Thomas Jefferson Papers

To Thomas Jefferson from Benjamin Smith Barton, 27 December 1805

December 27th, 1805.


I am greatly obliged to you for the drawing and specimens, which you have forwarded to me. The Cotton-tree is, no doubt, the Populus deltoides of Bartram and Marshall. I am not certain that it is noticed in any of the systematic books on Botany. It seems, however, to have been known to Chaleroix, who mentions it (English translation) by the name of Cotton-tree. He even tells us, that it extends as far north west as lake Ontario. Any additional information concerning this tree will be highly acceptable to me.

The lizard has come safe to the Phil. Society, and is alive, in my possession. This singular animal, of which I am preparing a description, with a drawing, for the Society, was known to Hernandez, who figures it, pretty well, and calls it Tapayaxin, or lacertus orbicularis. “Vivit (he says) in montibus Frigidarum regionum, ubi passim offenditur.” p. 327, 328. Clavigero also figures it. Linnæus has named it Laceta orbicularis, but does not appear to have seen it. of late, it has been badly figured by Dr. Shaw. A new account of it is wanted. To complete this, perhaps some information may be gotten from the Indians now in Washington, as they reside in the country of this animal. May I request you, Sir, to desire some person, at Washington, to institute the inquiry? I ought not to think of thus troubling you, knowing how much you must be engaged with infinitely more important business.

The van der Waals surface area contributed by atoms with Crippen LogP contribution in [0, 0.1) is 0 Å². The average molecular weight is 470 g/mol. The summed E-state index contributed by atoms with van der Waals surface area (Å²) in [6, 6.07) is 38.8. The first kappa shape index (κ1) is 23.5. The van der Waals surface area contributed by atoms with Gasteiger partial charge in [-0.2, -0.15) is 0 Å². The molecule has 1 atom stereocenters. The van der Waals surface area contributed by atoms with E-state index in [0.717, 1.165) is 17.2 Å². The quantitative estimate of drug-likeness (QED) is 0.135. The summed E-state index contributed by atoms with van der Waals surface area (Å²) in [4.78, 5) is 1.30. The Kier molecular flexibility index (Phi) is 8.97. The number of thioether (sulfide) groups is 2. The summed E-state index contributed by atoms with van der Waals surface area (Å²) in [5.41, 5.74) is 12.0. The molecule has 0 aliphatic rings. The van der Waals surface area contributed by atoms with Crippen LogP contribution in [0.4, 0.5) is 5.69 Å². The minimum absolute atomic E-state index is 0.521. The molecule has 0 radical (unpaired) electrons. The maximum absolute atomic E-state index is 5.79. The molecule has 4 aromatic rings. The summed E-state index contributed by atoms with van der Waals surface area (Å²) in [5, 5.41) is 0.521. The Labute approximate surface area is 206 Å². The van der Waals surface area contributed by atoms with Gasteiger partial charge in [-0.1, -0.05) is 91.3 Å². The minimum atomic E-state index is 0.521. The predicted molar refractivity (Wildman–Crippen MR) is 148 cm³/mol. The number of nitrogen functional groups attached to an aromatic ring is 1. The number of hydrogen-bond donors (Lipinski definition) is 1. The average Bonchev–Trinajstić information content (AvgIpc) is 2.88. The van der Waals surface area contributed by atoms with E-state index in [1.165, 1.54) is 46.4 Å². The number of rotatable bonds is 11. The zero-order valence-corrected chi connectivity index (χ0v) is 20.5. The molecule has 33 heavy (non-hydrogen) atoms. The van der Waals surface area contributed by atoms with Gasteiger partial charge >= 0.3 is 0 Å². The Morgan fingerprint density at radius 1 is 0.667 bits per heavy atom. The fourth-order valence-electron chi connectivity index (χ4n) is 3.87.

In the box of plants transmitted by Capt. Lewis, there are two specimens of an extremely minute quadruped, of the genus Sorex, or Shrew. It turns out to be the Sorex exilis of Gmelin, descovered by Pallas in Siberia; and, until now, unknown as a native of America. The asiatic animal weighs only XXX grains: ours could not, I think, have weighed more.

The Tucan of Hernandez I lately received from Georgia. It is a most singular quadruped, of which the systematic naturalists know nothing sure.

We are made uneasy here by a report, that Capt. Lewis and his party have been cut off. I hope this is not true.

I am truly sorry to have given you any trouble concerning the printed paper on manure. It was, however, put into the post-office, at the time I mentioned; about the 16th of June last. The loss of the paper is a matter of no consequence: but I regret that any package transmitted to you should be lost, as it gives a room to suspect, that papers of more consequence may have met with a similar fate.

With very high respect, I remain, Dear Sir, Your obedient, humble Servant, &c.,

B. S. Barton

DLC: Papers of Thomas Jefferson.

Index Entries